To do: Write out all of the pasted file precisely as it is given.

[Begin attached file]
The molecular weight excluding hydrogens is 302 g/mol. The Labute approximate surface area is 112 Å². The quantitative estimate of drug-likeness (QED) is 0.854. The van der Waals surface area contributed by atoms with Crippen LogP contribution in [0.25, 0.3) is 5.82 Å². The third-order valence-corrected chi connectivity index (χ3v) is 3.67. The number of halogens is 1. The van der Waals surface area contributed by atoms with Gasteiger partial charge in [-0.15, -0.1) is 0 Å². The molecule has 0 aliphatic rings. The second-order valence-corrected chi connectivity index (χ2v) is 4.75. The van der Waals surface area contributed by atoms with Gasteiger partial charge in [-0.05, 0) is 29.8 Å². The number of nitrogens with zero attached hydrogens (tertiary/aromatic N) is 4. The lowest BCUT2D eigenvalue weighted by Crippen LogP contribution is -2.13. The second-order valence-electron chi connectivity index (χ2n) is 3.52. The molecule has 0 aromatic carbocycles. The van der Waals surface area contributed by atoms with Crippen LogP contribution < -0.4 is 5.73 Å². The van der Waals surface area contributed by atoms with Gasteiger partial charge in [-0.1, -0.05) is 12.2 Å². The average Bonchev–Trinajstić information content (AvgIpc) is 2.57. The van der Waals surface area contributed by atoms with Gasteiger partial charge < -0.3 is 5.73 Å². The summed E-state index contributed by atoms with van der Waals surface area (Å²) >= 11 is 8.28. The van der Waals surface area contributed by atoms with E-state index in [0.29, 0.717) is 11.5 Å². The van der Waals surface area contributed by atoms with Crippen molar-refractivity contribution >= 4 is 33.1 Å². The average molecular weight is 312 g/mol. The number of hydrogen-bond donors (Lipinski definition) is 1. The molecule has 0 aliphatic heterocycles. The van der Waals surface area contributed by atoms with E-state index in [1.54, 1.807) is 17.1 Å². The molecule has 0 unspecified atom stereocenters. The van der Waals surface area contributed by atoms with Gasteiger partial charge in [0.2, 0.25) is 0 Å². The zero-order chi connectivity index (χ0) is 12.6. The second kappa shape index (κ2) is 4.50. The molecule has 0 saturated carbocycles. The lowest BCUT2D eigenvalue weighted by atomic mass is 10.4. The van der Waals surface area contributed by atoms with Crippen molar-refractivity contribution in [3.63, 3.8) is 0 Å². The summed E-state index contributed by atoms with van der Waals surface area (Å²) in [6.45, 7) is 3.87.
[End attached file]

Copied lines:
The molecular weight excluding hydrogens is 302 g/mol. The Labute approximate surface area is 112 Å². The quantitative estimate of drug-likeness (QED) is 0.854. The van der Waals surface area contributed by atoms with Crippen LogP contribution in [0.25, 0.3) is 5.82 Å². The third-order valence-corrected chi connectivity index (χ3v) is 3.67. The number of halogens is 1. The van der Waals surface area contributed by atoms with Gasteiger partial charge in [-0.15, -0.1) is 0 Å². The molecule has 0 aliphatic rings. The second-order valence-corrected chi connectivity index (χ2v) is 4.75. The van der Waals surface area contributed by atoms with Gasteiger partial charge in [-0.05, 0) is 29.8 Å². The number of nitrogens with zero attached hydrogens (tertiary/aromatic N) is 4. The lowest BCUT2D eigenvalue weighted by Crippen LogP contribution is -2.13. The second-order valence-electron chi connectivity index (χ2n) is 3.52. The molecule has 0 aromatic carbocycles. The van der Waals surface area contributed by atoms with Crippen LogP contribution < -0.4 is 5.73 Å². The van der Waals surface area contributed by atoms with Gasteiger partial charge in [-0.1, -0.05) is 12.2 Å². The average Bonchev–Trinajstić information content (AvgIpc) is 2.57. The van der Waals surface area contributed by atoms with Gasteiger partial charge < -0.3 is 5.73 Å². The summed E-state index contributed by atoms with van der Waals surface area (Å²) >= 11 is 8.28. The van der Waals surface area contributed by atoms with E-state index in [0.29, 0.717) is 11.5 Å². The van der Waals surface area contributed by atoms with Crippen molar-refractivity contribution >= 4 is 33.1 Å². The average molecular weight is 312 g/mol. The number of hydrogen-bond donors (Lipinski definition) is 1. The molecule has 0 aliphatic heterocycles. The van der Waals surface area contributed by atoms with E-state index in [1.54, 1.807) is 17.1 Å². The molecule has 0 unspecified atom stereocenters. The van der Waals surface area contributed by atoms with Gasteiger partial charge in [0.2, 0.25) is 0 Å². The zero-order chi connectivity index (χ0) is 12.6. The second kappa shape index (κ2) is 4.50. The molecule has 0 saturated carbocycles. The lowest BCUT2D eigenvalue weighted by atomic mass is 10.4. The van der Waals surface area contributed by atoms with Crippen molar-refractivity contribution in [3.63, 3.8) is 0 Å². The summed E-state index contributed by atoms with van der Waals surface area (Å²) in [6.45, 7) is 3.87.